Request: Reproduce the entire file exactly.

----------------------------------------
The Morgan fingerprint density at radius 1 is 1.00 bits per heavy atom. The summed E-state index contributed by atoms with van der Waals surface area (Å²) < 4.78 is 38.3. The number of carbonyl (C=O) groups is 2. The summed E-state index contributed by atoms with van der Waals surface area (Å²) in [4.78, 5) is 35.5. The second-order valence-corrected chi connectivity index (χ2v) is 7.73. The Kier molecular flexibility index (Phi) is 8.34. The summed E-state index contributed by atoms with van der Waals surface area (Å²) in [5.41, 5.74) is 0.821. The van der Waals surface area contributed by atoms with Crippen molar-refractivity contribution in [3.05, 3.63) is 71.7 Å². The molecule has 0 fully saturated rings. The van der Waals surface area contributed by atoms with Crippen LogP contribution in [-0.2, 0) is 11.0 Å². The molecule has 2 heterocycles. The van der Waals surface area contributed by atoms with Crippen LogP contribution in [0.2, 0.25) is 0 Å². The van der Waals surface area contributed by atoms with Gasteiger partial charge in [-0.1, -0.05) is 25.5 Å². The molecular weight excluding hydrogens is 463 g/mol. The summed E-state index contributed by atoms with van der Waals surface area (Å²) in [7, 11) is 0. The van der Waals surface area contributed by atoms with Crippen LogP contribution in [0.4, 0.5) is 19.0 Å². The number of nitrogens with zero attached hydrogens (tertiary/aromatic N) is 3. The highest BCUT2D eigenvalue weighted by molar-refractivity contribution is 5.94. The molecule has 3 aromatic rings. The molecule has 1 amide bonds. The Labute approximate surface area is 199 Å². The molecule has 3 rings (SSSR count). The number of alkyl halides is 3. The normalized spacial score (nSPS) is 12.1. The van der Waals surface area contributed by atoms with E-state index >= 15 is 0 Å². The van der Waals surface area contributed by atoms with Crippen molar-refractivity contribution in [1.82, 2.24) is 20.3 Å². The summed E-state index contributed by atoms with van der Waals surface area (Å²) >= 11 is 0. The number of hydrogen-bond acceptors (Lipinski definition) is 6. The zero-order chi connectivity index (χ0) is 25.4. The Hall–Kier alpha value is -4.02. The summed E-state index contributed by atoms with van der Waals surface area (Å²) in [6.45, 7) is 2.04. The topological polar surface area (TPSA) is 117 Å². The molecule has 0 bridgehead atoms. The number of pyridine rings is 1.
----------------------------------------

The Morgan fingerprint density at radius 1 is 1.00 bits per heavy atom. The summed E-state index contributed by atoms with van der Waals surface area (Å²) < 4.78 is 38.3. The number of carbonyl (C=O) groups is 2. The summed E-state index contributed by atoms with van der Waals surface area (Å²) in [4.78, 5) is 35.5. The second-order valence-corrected chi connectivity index (χ2v) is 7.73. The Kier molecular flexibility index (Phi) is 8.34. The summed E-state index contributed by atoms with van der Waals surface area (Å²) in [5.41, 5.74) is 0.821. The van der Waals surface area contributed by atoms with Crippen molar-refractivity contribution in [3.05, 3.63) is 71.7 Å². The molecule has 0 fully saturated rings. The van der Waals surface area contributed by atoms with Crippen LogP contribution in [-0.2, 0) is 11.0 Å². The molecule has 2 heterocycles. The van der Waals surface area contributed by atoms with Crippen LogP contribution in [0.2, 0.25) is 0 Å². The van der Waals surface area contributed by atoms with Gasteiger partial charge in [-0.1, -0.05) is 25.5 Å². The molecular weight excluding hydrogens is 463 g/mol. The summed E-state index contributed by atoms with van der Waals surface area (Å²) in [7, 11) is 0. The van der Waals surface area contributed by atoms with Crippen LogP contribution in [0.4, 0.5) is 19.0 Å². The number of nitrogens with zero attached hydrogens (tertiary/aromatic N) is 3. The highest BCUT2D eigenvalue weighted by molar-refractivity contribution is 5.94. The molecule has 3 aromatic rings. The molecule has 1 amide bonds. The Labute approximate surface area is 199 Å². The molecule has 3 rings (SSSR count). The number of alkyl halides is 3. The normalized spacial score (nSPS) is 12.1. The van der Waals surface area contributed by atoms with E-state index >= 15 is 0 Å². The van der Waals surface area contributed by atoms with Crippen molar-refractivity contribution in [1.82, 2.24) is 20.3 Å². The summed E-state index contributed by atoms with van der Waals surface area (Å²) >= 11 is 0. The number of hydrogen-bond acceptors (Lipinski definition) is 6. The zero-order chi connectivity index (χ0) is 25.4. The Hall–Kier alpha value is -4.02. The summed E-state index contributed by atoms with van der Waals surface area (Å²) in [6.45, 7) is 2.04. The topological polar surface area (TPSA) is 117 Å². The molecule has 0 bridgehead atoms. The number of pyridine rings is 1.